Many of us have talked in the past about how CEF (Central Fund of Canada) is a excellent fund for holding gold and silver due to rigorous auditing and that they do non-dilutive offerings. Several of us have explained what this meant in the past, but this post by Kid Dynamite is a very clear explanation of what this means.
A good strategy has been (and continues to be) to buy CEF when the announce their secondary offerings and the premium against NAV drops, assuming you are bullish on gold and silver.
CEF continues to be a favorite (and largest holding) of mine. [more]
Good post by TPC with plenty to think about [more]
Bullish Ideas from David Rosenberg for the current environment of unknowns. [more]
This is another study that expounds upon the long term analysis and projection for the secular bear market that I have been discussing for the last few months. Please read the following background material: [more]
This speaks directly to the ability of prices being able to "stick" in this environment (i.e. they won't) if wages do not keep pace. See: [more]
Another examination as to why I think the secular bear market is not done, but why I don't think it will be a 'Great Depression'-like crash from here (but why I do think a lower low in both nominal and real terms is likely before it is finished). [NOTE!: I am NOT trying to reopen the debate with checklist, just submitting another chart]. For the background on my side of the debate, see these: [more]
a W is just an upside down M
LOL! This might seem like it is getting ridiculous (and I concede that) but I think this is a very productive debate. We are being civil and on point and supporting our arguments with facts, not hyperbole. I think we respect each other (well, I certainly respect him at any rate) and I think this debate is of benefit to the community. [more]
Well, the Fed got it's wish. Americans were paying down debt and repairing their balance sheets. This is what needs to happen (and what still needs to happen). The massive debt boom of the 2000s has to be worked off before we have any kind of sustainable recovery.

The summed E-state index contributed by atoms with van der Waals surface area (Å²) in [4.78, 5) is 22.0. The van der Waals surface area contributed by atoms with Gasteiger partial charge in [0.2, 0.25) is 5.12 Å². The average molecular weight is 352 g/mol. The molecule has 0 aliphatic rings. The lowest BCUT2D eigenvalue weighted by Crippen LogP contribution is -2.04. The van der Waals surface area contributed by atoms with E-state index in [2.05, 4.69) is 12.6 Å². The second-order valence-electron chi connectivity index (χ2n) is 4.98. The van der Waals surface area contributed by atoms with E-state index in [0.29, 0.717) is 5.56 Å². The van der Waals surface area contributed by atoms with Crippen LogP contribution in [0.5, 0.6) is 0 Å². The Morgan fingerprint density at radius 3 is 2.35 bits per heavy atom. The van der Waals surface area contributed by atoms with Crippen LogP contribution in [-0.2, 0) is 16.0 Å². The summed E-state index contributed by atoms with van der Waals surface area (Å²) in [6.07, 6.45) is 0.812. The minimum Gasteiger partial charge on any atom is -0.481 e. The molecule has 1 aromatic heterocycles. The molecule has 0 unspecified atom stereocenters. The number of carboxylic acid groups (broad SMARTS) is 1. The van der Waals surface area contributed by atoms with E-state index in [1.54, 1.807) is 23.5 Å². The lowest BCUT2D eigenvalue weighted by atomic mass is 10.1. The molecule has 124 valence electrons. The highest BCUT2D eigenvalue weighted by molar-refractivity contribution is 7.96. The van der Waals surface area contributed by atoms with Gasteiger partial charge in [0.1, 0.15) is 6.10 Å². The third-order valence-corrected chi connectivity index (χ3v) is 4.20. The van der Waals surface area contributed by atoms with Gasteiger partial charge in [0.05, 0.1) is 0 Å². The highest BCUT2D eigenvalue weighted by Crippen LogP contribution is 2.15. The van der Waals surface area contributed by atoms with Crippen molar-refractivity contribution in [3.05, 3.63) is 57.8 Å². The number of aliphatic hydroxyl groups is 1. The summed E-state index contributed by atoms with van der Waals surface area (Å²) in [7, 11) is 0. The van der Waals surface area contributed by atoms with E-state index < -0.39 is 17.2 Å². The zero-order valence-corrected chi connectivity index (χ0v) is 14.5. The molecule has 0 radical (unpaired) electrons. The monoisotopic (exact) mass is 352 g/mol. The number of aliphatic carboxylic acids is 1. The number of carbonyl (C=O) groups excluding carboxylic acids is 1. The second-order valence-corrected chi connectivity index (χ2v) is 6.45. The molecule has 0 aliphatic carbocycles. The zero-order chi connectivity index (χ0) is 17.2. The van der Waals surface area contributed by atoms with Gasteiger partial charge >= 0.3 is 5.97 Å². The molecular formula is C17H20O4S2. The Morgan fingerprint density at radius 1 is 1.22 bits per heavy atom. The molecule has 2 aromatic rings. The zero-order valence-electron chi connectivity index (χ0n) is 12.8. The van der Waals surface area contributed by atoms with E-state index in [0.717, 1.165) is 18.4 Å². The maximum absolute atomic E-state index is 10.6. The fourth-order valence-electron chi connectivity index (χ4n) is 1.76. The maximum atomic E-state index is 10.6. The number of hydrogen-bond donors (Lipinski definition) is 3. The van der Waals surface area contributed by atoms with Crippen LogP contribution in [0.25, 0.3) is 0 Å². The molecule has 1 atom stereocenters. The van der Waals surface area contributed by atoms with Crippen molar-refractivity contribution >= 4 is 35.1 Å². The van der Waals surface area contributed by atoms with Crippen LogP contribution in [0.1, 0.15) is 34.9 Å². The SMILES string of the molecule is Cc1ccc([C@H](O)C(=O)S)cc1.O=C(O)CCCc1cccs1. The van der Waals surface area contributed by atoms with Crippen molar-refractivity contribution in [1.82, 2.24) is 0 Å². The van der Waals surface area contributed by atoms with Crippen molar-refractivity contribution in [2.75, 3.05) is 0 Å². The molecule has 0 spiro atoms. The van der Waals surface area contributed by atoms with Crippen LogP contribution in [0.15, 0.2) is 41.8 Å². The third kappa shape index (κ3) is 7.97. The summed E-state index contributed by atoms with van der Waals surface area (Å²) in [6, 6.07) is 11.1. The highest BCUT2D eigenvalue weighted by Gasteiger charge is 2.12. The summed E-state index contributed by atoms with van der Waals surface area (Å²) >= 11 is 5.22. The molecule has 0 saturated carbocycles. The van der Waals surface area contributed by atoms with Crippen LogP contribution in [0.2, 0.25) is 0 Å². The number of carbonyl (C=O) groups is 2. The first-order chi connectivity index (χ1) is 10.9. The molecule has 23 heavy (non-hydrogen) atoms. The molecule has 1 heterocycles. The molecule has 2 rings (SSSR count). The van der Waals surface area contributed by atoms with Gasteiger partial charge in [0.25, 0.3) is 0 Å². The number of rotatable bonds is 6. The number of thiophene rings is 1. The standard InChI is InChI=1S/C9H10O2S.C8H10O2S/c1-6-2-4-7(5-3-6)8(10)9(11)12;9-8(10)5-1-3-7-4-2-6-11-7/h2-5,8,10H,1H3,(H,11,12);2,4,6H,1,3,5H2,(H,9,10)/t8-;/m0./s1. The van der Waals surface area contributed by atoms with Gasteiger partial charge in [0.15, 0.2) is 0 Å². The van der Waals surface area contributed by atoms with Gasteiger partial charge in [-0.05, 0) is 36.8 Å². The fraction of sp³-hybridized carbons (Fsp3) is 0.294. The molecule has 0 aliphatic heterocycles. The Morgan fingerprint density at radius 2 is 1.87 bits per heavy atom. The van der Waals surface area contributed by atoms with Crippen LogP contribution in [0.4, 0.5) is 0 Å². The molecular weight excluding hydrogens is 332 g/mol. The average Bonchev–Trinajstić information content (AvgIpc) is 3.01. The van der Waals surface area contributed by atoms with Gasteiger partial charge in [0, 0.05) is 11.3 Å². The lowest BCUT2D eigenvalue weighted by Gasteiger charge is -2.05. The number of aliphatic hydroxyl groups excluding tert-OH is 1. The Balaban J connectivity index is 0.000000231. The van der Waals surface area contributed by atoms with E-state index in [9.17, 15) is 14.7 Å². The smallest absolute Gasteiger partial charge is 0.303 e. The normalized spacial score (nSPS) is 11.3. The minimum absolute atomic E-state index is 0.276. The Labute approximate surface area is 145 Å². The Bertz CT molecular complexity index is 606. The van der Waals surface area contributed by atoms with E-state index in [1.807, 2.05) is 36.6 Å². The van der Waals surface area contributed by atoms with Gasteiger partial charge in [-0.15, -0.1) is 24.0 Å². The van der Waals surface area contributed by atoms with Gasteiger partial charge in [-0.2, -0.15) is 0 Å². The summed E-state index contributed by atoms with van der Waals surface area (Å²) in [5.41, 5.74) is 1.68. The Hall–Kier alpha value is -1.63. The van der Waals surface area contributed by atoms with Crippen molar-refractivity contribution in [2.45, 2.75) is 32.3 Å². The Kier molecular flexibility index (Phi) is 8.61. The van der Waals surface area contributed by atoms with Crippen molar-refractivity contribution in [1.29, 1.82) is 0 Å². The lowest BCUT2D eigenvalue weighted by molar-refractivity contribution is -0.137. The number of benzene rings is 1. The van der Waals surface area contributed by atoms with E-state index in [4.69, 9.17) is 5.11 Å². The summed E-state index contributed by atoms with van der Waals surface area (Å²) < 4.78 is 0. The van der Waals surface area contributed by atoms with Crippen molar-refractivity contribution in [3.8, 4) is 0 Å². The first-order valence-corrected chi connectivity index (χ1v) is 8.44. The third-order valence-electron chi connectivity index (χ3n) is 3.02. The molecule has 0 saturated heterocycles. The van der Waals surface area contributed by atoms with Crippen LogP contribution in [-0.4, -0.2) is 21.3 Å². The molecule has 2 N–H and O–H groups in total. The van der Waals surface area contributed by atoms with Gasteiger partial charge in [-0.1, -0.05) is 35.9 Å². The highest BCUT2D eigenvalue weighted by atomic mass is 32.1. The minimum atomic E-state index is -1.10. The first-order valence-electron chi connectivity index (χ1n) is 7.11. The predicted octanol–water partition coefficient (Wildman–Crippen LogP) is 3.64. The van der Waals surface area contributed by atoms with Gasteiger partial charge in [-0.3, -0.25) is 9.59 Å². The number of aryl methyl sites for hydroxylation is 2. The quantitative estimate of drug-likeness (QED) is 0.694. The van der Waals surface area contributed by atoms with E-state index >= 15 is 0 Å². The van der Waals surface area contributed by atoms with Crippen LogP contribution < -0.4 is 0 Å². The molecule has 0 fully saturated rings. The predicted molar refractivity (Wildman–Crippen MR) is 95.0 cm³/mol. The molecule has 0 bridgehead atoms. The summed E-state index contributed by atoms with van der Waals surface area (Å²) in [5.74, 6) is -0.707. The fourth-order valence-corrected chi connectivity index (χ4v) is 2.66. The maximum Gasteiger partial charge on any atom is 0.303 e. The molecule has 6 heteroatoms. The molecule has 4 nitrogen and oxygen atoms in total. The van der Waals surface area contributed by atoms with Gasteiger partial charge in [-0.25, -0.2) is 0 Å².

But who needs a sustainable recovery when you can have a short term artifical recovery? [more]
In a recent post Inflation V Deflation – Which Door Do You Pick? I gave a list of both inflationary and deflationary pressures in the US economy. I was trying to illustrate that in some respects this is similar to the stagflation of the 70s (which was both inflationary and deflationary), that calling what we have now stagflation is really not correct and will lead to incorrect conclusion due to the fact that wages are not increasing at the same pace as commodity prices, whereas they were in the 70s. [more]
This is a complex subject and there are many ways to look at it. I think this continues to be a point of discussion (deservedly so) because it really will set up investor expectations, real returns, how we expect this secular bear to play out ... etc. [more]
I keep trying to post something but it says I am blocked from doing so.
Am I am spammer? Am I real? If you cut me, do I not bleed?
Excellent post by TPC. I think this is a very legitimate and reasonable set of questions that deserve honest answers. [more]